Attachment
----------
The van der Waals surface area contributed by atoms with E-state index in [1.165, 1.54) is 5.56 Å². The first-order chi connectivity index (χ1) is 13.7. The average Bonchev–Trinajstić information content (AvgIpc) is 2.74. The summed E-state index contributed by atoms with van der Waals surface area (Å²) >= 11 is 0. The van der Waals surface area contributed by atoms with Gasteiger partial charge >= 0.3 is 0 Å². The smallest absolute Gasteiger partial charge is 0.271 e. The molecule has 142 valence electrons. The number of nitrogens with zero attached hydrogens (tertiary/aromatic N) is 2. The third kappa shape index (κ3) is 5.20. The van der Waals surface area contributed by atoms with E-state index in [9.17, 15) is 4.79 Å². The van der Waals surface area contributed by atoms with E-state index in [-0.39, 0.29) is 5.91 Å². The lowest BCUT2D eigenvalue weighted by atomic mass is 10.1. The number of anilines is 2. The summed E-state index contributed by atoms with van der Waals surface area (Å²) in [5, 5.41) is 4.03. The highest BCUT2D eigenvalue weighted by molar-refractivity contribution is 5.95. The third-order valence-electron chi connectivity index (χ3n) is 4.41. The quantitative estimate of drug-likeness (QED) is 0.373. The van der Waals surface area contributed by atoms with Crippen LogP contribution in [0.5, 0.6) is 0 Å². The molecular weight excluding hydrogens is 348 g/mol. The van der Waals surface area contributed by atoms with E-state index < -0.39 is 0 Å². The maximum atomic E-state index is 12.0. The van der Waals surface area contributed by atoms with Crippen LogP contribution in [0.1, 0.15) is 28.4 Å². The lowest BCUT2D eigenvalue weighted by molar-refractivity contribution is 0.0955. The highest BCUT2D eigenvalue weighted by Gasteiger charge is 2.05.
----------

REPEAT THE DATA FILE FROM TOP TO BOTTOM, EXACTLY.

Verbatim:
The van der Waals surface area contributed by atoms with E-state index in [1.165, 1.54) is 5.56 Å². The first-order chi connectivity index (χ1) is 13.7. The average Bonchev–Trinajstić information content (AvgIpc) is 2.74. The summed E-state index contributed by atoms with van der Waals surface area (Å²) >= 11 is 0. The van der Waals surface area contributed by atoms with Gasteiger partial charge >= 0.3 is 0 Å². The smallest absolute Gasteiger partial charge is 0.271 e. The molecule has 142 valence electrons. The number of nitrogens with zero attached hydrogens (tertiary/aromatic N) is 2. The third kappa shape index (κ3) is 5.20. The van der Waals surface area contributed by atoms with E-state index in [9.17, 15) is 4.79 Å². The van der Waals surface area contributed by atoms with E-state index in [-0.39, 0.29) is 5.91 Å². The lowest BCUT2D eigenvalue weighted by atomic mass is 10.1. The number of anilines is 2. The summed E-state index contributed by atoms with van der Waals surface area (Å²) in [5, 5.41) is 4.03. The highest BCUT2D eigenvalue weighted by molar-refractivity contribution is 5.95. The third-order valence-electron chi connectivity index (χ3n) is 4.41. The quantitative estimate of drug-likeness (QED) is 0.373. The van der Waals surface area contributed by atoms with Crippen LogP contribution in [0.5, 0.6) is 0 Å². The molecular weight excluding hydrogens is 348 g/mol. The van der Waals surface area contributed by atoms with E-state index < -0.39 is 0 Å². The maximum atomic E-state index is 12.0. The van der Waals surface area contributed by atoms with Crippen LogP contribution in [0.1, 0.15) is 28.4 Å². The lowest BCUT2D eigenvalue weighted by molar-refractivity contribution is 0.0955. The highest BCUT2D eigenvalue weighted by Gasteiger charge is 2.05.